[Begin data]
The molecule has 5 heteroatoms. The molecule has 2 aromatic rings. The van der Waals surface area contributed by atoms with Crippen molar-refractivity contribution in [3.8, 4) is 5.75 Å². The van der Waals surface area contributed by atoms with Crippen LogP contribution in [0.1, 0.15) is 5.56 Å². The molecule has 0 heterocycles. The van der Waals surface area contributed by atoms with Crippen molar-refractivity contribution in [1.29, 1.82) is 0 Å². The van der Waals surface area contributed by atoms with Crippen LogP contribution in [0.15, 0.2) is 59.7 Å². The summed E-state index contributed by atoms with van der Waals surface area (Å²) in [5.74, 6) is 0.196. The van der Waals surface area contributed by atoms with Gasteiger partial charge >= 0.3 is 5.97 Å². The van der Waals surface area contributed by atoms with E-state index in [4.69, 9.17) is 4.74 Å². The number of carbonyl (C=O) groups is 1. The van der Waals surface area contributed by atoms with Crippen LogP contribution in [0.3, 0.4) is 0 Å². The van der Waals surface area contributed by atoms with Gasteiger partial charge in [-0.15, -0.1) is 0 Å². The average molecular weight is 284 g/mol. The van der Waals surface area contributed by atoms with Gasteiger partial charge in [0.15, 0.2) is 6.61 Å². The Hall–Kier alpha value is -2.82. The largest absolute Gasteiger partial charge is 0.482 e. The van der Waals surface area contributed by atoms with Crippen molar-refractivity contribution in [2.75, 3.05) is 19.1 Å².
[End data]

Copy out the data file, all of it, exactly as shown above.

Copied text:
The molecule has 5 heteroatoms. The molecule has 2 aromatic rings. The van der Waals surface area contributed by atoms with Crippen molar-refractivity contribution in [3.8, 4) is 5.75 Å². The van der Waals surface area contributed by atoms with Crippen LogP contribution in [0.1, 0.15) is 5.56 Å². The molecule has 0 heterocycles. The van der Waals surface area contributed by atoms with Crippen molar-refractivity contribution in [1.29, 1.82) is 0 Å². The van der Waals surface area contributed by atoms with Crippen LogP contribution in [0.15, 0.2) is 59.7 Å². The summed E-state index contributed by atoms with van der Waals surface area (Å²) in [5.74, 6) is 0.196. The van der Waals surface area contributed by atoms with Gasteiger partial charge >= 0.3 is 5.97 Å². The van der Waals surface area contributed by atoms with E-state index in [4.69, 9.17) is 4.74 Å². The number of carbonyl (C=O) groups is 1. The van der Waals surface area contributed by atoms with Crippen LogP contribution in [0.3, 0.4) is 0 Å². The van der Waals surface area contributed by atoms with Gasteiger partial charge in [-0.15, -0.1) is 0 Å². The average molecular weight is 284 g/mol. The van der Waals surface area contributed by atoms with Gasteiger partial charge in [0.15, 0.2) is 6.61 Å². The Hall–Kier alpha value is -2.82. The largest absolute Gasteiger partial charge is 0.482 e. The van der Waals surface area contributed by atoms with Crippen molar-refractivity contribution in [2.75, 3.05) is 19.1 Å².